Deep at the bottom of the ocean, a microbial war is being waged between viruses and bacteria clustered around hydrothermal vents spewing mineral-rich water.
The viruses, like loot-hungry pirates, highjack the bacteria, which store clusters of elemental sulfur within them. Then, instead of making off with the sulfur goods, the viruses force the bacteria to burn off their sulfur reserves, using the energy released in the process to replicate.
By doing so, these deep sea viruses are accessing vast energy reserves in the form of elemental sulfur, according to Gregory Dick, a marine microbiologist at University of Michigan.
Dick and his collaborators published their findings in the journal Science Express. They collected their samples from hydrothermal vents in the western Pacific Ocean and the Gulf of California at depths greater than 6,000 feet. The vents spew mineral-rich seawater heated to more than 500 degrees Fahrenheit.
"We suspect that these viruses are essentially hijacking bacterial cells and getting them to consume elemental sulfur so the viruses can propagate themselves," said lead study author Karthik Anantharaman, also from the University of Michigan.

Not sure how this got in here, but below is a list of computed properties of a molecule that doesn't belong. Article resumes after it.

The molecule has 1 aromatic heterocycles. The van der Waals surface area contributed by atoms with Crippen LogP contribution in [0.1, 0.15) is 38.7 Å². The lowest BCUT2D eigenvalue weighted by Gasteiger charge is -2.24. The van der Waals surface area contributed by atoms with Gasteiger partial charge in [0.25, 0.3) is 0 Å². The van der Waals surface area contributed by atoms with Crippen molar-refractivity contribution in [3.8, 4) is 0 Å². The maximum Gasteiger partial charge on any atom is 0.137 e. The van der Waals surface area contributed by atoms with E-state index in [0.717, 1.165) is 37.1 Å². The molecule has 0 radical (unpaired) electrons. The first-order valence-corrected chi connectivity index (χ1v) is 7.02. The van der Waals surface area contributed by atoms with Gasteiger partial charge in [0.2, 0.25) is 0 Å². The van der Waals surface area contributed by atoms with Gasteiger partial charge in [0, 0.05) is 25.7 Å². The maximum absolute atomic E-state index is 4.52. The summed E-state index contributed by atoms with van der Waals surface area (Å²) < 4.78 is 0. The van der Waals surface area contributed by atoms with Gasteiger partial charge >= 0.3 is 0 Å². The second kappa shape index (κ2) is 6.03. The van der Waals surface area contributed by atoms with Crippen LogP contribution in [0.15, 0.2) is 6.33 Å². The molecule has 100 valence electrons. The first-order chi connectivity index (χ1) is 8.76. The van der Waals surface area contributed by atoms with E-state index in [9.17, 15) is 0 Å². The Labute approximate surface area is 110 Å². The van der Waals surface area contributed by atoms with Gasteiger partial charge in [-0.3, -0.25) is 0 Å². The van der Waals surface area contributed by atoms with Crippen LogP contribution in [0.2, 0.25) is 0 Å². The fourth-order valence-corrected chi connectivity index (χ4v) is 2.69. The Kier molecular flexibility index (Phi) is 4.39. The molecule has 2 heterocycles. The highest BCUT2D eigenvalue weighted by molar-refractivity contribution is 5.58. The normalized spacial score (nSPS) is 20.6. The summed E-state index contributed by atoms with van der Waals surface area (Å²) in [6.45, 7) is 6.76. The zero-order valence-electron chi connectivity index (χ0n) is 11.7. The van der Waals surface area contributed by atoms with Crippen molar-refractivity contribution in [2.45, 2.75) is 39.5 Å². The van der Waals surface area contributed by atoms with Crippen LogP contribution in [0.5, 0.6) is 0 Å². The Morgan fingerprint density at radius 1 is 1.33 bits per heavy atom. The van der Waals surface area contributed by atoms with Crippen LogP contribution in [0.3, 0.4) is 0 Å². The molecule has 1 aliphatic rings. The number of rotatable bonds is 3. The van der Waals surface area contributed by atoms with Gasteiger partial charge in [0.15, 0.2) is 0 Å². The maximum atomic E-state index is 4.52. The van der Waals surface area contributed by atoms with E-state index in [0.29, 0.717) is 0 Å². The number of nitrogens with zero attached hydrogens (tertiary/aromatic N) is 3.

The study offers the first evidence of relationship of microbial organisms living in what's called a "chemosynthetic system," meaning they rely on solely on inorganic compounds, rather than sunlight, as their energy source.
"Viruses play a cardinal role in biogeochemical processes in ocean shallows," said National Science Foundation (NSF) ocean science program Director David Garrison. "They may have similar importance in deep-sea thermal vent environments."
The results of the study suggest that viruses play an important role in thriving ecosystems.
"The results hint that the viruses act as agents of evolution in these chemosynthetic systems by exchanging genes with the bacteria," Dick said in a statement from the NSF. "They may serve as a reservoir of genetic diversity that helps shape bacterial evolution."
The bacteria detailed in the study were a common type known as SUP05, which are known to consume sulfur. The viruses, on the other hand, included five previously unknown species.
That the bacteria subsist on sulfur is intriguing because as levels of oxygen in oceans decrease, it could be a way for the organisms to survive.
"SUP05 bacteria, which are known to generate the greenhouse gas nitrous oxide, will likely expand their range as oxygen-starved zones continue to grow in the oceans," the NSF said in a statement.
The viruses deep beneath the sea enhance bacterial consumption of the elemental sulfur, but to the benefit of the viruses themselves, the researchers said.
"There seems to have been an exchange of genes, which implicates the viruses as an agent of evolution," Dick said.
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